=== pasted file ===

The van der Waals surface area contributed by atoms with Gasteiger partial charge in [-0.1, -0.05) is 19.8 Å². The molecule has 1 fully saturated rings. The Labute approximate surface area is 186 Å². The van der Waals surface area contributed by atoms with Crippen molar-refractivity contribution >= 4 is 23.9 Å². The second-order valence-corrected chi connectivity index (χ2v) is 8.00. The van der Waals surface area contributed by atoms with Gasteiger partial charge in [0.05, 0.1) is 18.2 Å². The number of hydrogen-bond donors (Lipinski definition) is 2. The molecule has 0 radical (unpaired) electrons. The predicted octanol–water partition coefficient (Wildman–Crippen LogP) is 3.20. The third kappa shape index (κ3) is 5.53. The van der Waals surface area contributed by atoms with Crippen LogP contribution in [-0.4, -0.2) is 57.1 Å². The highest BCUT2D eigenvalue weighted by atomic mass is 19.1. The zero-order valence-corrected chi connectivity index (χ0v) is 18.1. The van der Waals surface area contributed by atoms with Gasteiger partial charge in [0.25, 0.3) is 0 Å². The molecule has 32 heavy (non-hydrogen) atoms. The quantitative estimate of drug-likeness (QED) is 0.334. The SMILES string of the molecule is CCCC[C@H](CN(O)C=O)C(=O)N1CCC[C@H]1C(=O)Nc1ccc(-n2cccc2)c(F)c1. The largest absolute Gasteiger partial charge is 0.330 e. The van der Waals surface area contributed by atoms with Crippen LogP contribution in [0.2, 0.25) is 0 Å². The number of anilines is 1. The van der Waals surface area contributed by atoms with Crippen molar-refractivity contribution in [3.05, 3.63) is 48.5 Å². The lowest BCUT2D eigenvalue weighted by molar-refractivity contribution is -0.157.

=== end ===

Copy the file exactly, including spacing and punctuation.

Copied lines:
The van der Waals surface area contributed by atoms with Gasteiger partial charge in [-0.1, -0.05) is 19.8 Å². The molecule has 1 fully saturated rings. The Labute approximate surface area is 186 Å². The van der Waals surface area contributed by atoms with Crippen molar-refractivity contribution >= 4 is 23.9 Å². The second-order valence-corrected chi connectivity index (χ2v) is 8.00. The van der Waals surface area contributed by atoms with Gasteiger partial charge in [0.05, 0.1) is 18.2 Å². The number of hydrogen-bond donors (Lipinski definition) is 2. The molecule has 0 radical (unpaired) electrons. The predicted octanol–water partition coefficient (Wildman–Crippen LogP) is 3.20. The third kappa shape index (κ3) is 5.53. The van der Waals surface area contributed by atoms with Crippen LogP contribution in [-0.4, -0.2) is 57.1 Å². The highest BCUT2D eigenvalue weighted by atomic mass is 19.1. The zero-order valence-corrected chi connectivity index (χ0v) is 18.1. The van der Waals surface area contributed by atoms with Gasteiger partial charge in [0.25, 0.3) is 0 Å². The molecule has 32 heavy (non-hydrogen) atoms. The quantitative estimate of drug-likeness (QED) is 0.334. The SMILES string of the molecule is CCCC[C@H](CN(O)C=O)C(=O)N1CCC[C@H]1C(=O)Nc1ccc(-n2cccc2)c(F)c1. The largest absolute Gasteiger partial charge is 0.330 e. The van der Waals surface area contributed by atoms with Crippen LogP contribution in [0.2, 0.25) is 0 Å². The number of anilines is 1. The van der Waals surface area contributed by atoms with Crippen molar-refractivity contribution in [3.05, 3.63) is 48.5 Å². The lowest BCUT2D eigenvalue weighted by molar-refractivity contribution is -0.157.